Whenever Mr Koh Teck Hoe had to deal with a bout of severe stomach pain, one of the things he turned to was a cigarette.
Even after going for a computed tomography (CT) scan at National University Hospital, the delivery driver continued to puff to take his mind off the pain.
He had also been suffering from a loss of appetite and constipation for several months, which caused him to lose 26kg.
He delayed going for a hospital check-up even after being referred by a general practitioner, afraid that being diagnosed with a serious medical condition would affect his job.
Get The Straits Times
newsletters in your inbox
It was in the midst of puffing a cigarette that Mr Koh received a call from the hospital. It was to prepare him for surgery to relieve his bowel obstruction, which was caused by a tumour.
At the hospital, he was diagnosed with stage three colorectal cancer after undergoing surgery, five days after he was admitted.
A heavy smoker since the age of 14, he found out that smoking could have contributed to his cancer. At the peak of his habit, he would smoke 20 sticks daily.
"I decided that I would stop smoking if it would help me recover," said Mr Koh, now 58, recalling the events three years ago.
Dr Tan Ker Kan, a consultant with the division of surgical oncology (colorectal surgery) at the National University Cancer Institute Singapore, advised his patient to quit smoking and exercise more, in addition to undergoing chemotherapy.
After eight cycles of chemotherapy, combined with drastic lifestyle changes, Mr Koh was finally cancer-free, more than a year later.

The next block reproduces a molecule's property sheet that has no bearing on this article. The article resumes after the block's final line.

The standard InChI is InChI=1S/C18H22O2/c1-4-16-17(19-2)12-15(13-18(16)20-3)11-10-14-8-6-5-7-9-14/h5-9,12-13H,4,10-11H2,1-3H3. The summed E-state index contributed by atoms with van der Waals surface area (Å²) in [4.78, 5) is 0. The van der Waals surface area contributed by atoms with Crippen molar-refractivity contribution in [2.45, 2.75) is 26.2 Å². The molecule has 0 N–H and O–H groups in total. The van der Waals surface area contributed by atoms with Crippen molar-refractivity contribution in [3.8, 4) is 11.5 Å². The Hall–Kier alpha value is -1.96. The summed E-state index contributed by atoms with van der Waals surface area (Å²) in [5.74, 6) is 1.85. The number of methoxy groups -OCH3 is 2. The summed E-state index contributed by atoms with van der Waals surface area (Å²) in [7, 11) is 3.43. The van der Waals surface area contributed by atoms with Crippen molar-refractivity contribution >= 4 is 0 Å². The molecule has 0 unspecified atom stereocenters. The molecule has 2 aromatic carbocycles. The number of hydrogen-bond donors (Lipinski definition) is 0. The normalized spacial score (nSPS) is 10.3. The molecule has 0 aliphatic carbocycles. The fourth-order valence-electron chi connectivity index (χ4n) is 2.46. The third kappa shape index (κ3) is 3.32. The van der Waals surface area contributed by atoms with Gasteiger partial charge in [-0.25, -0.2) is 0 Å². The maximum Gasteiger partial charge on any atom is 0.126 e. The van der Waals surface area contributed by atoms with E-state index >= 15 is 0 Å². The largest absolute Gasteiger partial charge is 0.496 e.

He now jogs 5km at least once a day in between delivery jobs, and plays badminton during the weekends with his family.
"When I found I didn't have cancer anymore, I realised how precious life is and I treasure it," said Mr Koh, who is married with two children, a 25-year-old daughter and a 21-year-old son.
He has kept his job, and helps out at his older brother's chicken rice stall after work.
Even though "many other colorectal cancer patients do recover well", Dr Tan advises people to go for screening early because it is one of the few cancers where numerous reports have shown that "early screening improves survival outcomes".
It is the top cancer here, with 9,807 people diagnosed between 2011 and 2015, according to the latest Cancer Registry report.
More than half were diagnosed in the late stages (stage three and four), and one in five was below the age of 55. Screening includes a faecal occult blood test, colonoscopy and CT colonography.
Mr Koh continues to go for twice-yearly checks, including blood tests and CT scans, to ensure his cancer remains in remission.
"Doing exercise is very good (because) it's a substitute for taking a lot of medicine," he added.